UN Study Opens Debate on Citizenship Post-Arab Spring
In a multi-year study of the impact of the Arab Spring on democracy, social development, civic activism, and governance, the UN Economic and Social Commission for Western Asia (ESCWA) released “The Promises of Spring – Citizenship and Civic Engagement in Democratic Transitions” in mid-2013. The report team was led by Maha Yahya, a senior associate at Carnegie Middle East Center in Beirut. She recently visited Washington, DC where she discussed the trends emerging from the study to date.
As could be expected, most of the analysis and commentary focused on Egypt, Tunisia, and Libya, with some references to Lebanon and Syria. This is not surprising, but I believe that a broader perspective would be helpful to adequately represent varying perceptions of citizenship, as well as to understand what factors impact the debate about citizenship and deeper issues of equality, justice, and dignity. Morocco’s experience, before, during, and after the Arab Spring, is instructive.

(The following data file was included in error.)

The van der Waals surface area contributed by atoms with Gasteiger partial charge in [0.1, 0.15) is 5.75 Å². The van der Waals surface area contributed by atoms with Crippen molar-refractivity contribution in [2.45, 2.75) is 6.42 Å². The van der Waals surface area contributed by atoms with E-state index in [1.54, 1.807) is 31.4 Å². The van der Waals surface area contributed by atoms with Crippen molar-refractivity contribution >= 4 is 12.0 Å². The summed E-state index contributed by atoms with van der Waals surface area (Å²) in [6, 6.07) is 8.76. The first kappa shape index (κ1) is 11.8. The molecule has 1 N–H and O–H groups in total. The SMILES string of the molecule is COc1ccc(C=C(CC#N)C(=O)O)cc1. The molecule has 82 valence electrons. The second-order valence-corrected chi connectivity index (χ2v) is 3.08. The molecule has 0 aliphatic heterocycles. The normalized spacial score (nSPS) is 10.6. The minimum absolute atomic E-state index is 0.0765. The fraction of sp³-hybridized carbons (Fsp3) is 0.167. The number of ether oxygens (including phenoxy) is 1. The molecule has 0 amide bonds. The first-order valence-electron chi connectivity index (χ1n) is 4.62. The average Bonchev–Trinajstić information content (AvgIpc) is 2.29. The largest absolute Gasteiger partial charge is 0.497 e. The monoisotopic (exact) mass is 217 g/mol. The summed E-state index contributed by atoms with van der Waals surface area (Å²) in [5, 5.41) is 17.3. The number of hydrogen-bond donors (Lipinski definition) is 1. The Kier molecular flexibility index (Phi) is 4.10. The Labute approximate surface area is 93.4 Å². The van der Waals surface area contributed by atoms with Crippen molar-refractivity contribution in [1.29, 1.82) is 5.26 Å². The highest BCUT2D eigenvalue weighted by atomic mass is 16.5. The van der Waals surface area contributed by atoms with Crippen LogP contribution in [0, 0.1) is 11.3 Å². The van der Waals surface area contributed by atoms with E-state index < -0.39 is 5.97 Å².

Demise of the Traditional Social Contract
Much has been written about the demise of the social contract whereby citizens of a country muted their political activism in return for their government’s guarantee of economic security and political stability. The study provides a useful overview of the weakening of social contracts in the Arab world, although there is a bit too much emphasis, in my opinion, on the impact of the global financial community in promoting structural changes. It asserts that “a new social contract implies rethinking past and current approaches to socioeconomic development so as to address existing inequities and ensure social justice.”